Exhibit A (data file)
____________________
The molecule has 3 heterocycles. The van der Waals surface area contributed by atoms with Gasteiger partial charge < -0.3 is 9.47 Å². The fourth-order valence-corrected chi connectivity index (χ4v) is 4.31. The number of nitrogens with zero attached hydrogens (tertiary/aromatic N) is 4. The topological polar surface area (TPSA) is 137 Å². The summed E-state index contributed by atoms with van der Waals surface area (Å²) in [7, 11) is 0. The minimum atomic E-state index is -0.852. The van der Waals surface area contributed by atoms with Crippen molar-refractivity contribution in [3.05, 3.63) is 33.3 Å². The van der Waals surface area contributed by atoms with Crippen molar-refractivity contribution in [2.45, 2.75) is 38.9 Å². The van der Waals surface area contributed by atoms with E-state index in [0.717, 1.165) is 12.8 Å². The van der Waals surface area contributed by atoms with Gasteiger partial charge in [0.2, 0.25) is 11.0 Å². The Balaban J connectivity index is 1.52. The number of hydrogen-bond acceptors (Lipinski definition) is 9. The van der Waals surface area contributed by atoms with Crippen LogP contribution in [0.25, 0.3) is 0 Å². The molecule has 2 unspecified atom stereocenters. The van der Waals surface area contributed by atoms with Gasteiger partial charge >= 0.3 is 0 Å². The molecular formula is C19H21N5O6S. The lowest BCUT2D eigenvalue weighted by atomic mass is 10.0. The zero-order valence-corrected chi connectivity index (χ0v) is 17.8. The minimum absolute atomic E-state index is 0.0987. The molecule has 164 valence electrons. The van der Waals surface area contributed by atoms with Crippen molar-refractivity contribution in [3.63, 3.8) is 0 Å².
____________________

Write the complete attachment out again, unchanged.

The molecule has 3 heterocycles. The van der Waals surface area contributed by atoms with Gasteiger partial charge < -0.3 is 9.47 Å². The fourth-order valence-corrected chi connectivity index (χ4v) is 4.31. The number of nitrogens with zero attached hydrogens (tertiary/aromatic N) is 4. The topological polar surface area (TPSA) is 137 Å². The summed E-state index contributed by atoms with van der Waals surface area (Å²) in [7, 11) is 0. The minimum atomic E-state index is -0.852. The van der Waals surface area contributed by atoms with Crippen molar-refractivity contribution in [3.05, 3.63) is 33.3 Å². The van der Waals surface area contributed by atoms with Crippen molar-refractivity contribution in [2.45, 2.75) is 38.9 Å². The van der Waals surface area contributed by atoms with E-state index in [0.717, 1.165) is 12.8 Å². The van der Waals surface area contributed by atoms with Gasteiger partial charge in [0.2, 0.25) is 11.0 Å². The Balaban J connectivity index is 1.52. The number of hydrogen-bond acceptors (Lipinski definition) is 9. The van der Waals surface area contributed by atoms with Crippen LogP contribution in [0.25, 0.3) is 0 Å². The molecule has 2 unspecified atom stereocenters. The van der Waals surface area contributed by atoms with Gasteiger partial charge >= 0.3 is 0 Å². The molecular formula is C19H21N5O6S. The lowest BCUT2D eigenvalue weighted by atomic mass is 10.0. The zero-order valence-corrected chi connectivity index (χ0v) is 17.8. The minimum absolute atomic E-state index is 0.0987. The molecule has 164 valence electrons. The van der Waals surface area contributed by atoms with Crippen molar-refractivity contribution in [3.63, 3.8) is 0 Å².